PROVIDENCE, R.I. (WPRI) — Gov. Gina Raimondo on Tuesday received a generally friendly reception from senators vetting her nomination to be the nation’s next commerce secretary, putting her on track to quickly win confirmation to join President Biden’s cabinet.

The U.S. Senate Commerce Committee questioned Raimondo for about two-and-a-half hours during a confirmation hearing that began at 10 a.m. Raimondo as well as some senators appeared virtually and at times struggled with their connections due to a reported internet outage up and down the East Coast.

“At its heart, the Commerce Department is about opportunity — the opportunity to start or grow a business, the opportunity to get a good and stable job, the opportunity to pursue the American dream regardless of where you live,” Raimondo said in her opening remarks.

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Mississippi Republican Roger Wicker, the committee’s chairman, set the tone at the outset when he described an eventual vote to confirm Raimondo for the job as something “which I expect will certainly occur.” He said she “will bring a valuable perspective to the department regarding the economic challenges that face our nation.”

Wicker reiterated his positive impression of Raimondo at the end of the hearing, thanking the 49-year-old for being “patient and most talented” in her testimony on issues that ranged from broadband spectrum and intercontinental data-sharing to weather forecasts.

“I do not believe you will be serving as governor of the state of Rhode Island for very much longer, and I wish you well,” Wicker said. “I look forward to working with you.”

The committee has not yet scheduled a vote to send Raimondo’s nomination to the Senate floor, but it’s possible that could happen as soon as next week. She will then need to be voted on by the full Senate, which at the moment is bracing for an overall time crunch due to the looming impeachment trial of former President Trump.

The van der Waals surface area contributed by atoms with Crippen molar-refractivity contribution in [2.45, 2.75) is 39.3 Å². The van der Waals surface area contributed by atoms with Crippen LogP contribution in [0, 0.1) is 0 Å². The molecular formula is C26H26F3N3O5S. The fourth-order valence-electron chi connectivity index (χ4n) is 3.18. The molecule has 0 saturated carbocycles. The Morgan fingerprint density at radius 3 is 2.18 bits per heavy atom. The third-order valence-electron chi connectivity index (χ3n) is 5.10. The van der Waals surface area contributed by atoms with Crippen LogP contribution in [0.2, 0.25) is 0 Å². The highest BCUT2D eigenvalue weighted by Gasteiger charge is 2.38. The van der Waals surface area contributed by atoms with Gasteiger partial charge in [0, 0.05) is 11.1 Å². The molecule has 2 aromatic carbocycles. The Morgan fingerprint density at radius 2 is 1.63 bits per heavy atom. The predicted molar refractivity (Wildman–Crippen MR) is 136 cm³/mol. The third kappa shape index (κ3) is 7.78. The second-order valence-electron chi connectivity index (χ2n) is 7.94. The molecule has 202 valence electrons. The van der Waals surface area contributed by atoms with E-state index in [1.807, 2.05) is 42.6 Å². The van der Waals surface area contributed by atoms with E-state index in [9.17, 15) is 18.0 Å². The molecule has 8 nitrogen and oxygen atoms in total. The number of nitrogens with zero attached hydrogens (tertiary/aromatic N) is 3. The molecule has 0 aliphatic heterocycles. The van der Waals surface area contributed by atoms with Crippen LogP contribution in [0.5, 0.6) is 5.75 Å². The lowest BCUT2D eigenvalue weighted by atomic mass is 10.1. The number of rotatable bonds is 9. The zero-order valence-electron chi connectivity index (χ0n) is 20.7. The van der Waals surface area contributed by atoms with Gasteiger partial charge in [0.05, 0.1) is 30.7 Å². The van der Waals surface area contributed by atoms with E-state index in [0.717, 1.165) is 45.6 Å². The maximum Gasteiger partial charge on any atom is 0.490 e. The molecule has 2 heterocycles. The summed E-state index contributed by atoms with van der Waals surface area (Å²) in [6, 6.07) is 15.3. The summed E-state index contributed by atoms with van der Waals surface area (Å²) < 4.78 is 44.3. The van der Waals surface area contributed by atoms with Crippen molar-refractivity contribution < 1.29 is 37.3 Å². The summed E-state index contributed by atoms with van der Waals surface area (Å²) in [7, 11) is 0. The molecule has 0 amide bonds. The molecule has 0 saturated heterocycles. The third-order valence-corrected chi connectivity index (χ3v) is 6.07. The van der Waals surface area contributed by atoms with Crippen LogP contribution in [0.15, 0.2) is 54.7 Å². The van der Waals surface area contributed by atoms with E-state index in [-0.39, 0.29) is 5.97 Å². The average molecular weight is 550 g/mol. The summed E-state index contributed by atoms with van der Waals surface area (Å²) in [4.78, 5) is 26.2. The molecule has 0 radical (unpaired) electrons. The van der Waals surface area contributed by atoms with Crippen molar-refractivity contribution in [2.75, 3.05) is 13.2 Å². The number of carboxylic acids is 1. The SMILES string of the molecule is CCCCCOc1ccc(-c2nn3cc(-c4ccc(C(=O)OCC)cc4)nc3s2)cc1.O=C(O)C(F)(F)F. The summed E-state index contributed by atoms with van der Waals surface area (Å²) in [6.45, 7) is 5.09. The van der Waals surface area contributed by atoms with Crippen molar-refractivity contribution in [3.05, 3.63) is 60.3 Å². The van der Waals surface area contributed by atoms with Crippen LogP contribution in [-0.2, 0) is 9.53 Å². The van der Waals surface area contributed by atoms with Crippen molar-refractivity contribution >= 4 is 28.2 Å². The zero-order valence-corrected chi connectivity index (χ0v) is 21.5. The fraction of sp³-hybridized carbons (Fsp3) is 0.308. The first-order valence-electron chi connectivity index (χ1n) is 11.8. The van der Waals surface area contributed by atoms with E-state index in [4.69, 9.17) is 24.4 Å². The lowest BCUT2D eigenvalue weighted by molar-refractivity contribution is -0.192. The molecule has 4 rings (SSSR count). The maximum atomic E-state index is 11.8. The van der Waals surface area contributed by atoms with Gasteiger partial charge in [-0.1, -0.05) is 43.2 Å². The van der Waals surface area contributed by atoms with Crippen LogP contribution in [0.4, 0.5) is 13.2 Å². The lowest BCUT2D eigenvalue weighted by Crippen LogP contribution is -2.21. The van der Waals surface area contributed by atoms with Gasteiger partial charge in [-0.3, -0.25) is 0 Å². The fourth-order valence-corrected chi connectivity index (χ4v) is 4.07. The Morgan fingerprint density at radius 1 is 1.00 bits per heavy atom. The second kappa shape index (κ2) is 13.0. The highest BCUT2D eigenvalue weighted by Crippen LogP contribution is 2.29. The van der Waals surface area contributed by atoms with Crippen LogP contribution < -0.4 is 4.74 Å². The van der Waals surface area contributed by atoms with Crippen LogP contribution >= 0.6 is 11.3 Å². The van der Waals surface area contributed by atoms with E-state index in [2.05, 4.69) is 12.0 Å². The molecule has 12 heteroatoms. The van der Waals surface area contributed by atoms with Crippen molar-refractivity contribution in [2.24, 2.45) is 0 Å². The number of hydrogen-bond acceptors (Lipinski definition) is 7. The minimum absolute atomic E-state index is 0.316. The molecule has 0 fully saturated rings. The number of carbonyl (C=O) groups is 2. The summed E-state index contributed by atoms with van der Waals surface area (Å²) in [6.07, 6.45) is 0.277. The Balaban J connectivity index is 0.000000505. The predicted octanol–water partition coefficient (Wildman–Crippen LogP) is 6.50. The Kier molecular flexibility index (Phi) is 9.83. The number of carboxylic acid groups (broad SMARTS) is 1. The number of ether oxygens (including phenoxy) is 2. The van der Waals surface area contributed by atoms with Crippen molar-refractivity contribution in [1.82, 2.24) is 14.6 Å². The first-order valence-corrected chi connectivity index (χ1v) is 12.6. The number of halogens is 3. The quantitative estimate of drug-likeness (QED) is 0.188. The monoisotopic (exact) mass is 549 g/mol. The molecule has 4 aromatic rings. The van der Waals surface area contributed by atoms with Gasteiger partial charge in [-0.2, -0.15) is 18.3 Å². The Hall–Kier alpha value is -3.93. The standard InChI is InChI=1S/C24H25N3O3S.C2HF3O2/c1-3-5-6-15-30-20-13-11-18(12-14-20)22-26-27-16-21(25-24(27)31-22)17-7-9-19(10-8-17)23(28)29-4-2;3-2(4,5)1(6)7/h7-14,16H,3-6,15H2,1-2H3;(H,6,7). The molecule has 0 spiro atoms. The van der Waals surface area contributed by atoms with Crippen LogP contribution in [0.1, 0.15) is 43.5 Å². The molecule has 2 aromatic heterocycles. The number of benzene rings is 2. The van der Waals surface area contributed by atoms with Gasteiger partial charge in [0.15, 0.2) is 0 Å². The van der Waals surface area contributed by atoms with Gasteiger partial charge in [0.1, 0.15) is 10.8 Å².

Lt. Gov. Dan McKee, a second-term Democrat, will succeed Raimondo as Rhode Island’s governor if and when she is confirmed. McKee plans to keep all of Raimondo’s cabinet directors initially to ensure continuity amid the pandemic, though some are expected to depart soon for other opportunities, a source involved with his transition team said Tuesday.

As commerce secretary, Raimondo would oversee a federal department with over 46,000 employees and an annual budget that totals $11.8 billion this fiscal year. Its biggest agencies are the National Oceanic and Atmospheric Administration — which includes the National Weather Service — and the U.S. Census Bureau.

Raimondo was introduced by Rhode Island’s two U.S. senators, Democrats Jack Reed and Sheldon Whitehouse. Both offered fulsome praise, with Reed relating the oft-told story of how he wound up babysitting the future governor in 1971 when their families had neighboring beach cottages in Narragansett and he was home from West Point.

Whitehouse said he couldn’t match Reed in claiming to have known Raimondo since she was in diapers, but told the committee, “I am very confident that my colleagues will like working with Secretary Raimondo.”

Minnesota Democrat Amy Klobuchar later told Raimondo that while the Senate often hears warm introductions for nominees from home-state senators, the comments from Reed and Whitehouse stood out as “incredibly heartfelt and a tribute to you.”

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During the hearing, Democratic and Republican senators focused the vast majority of their questions on the priorities they think Raimondo should embrace while leading the Commerce Department, particularly around oceans, fisheries and climate change because of NOAA. Nearly all of them indicated they had spoken with Raimondo prior to the hearing.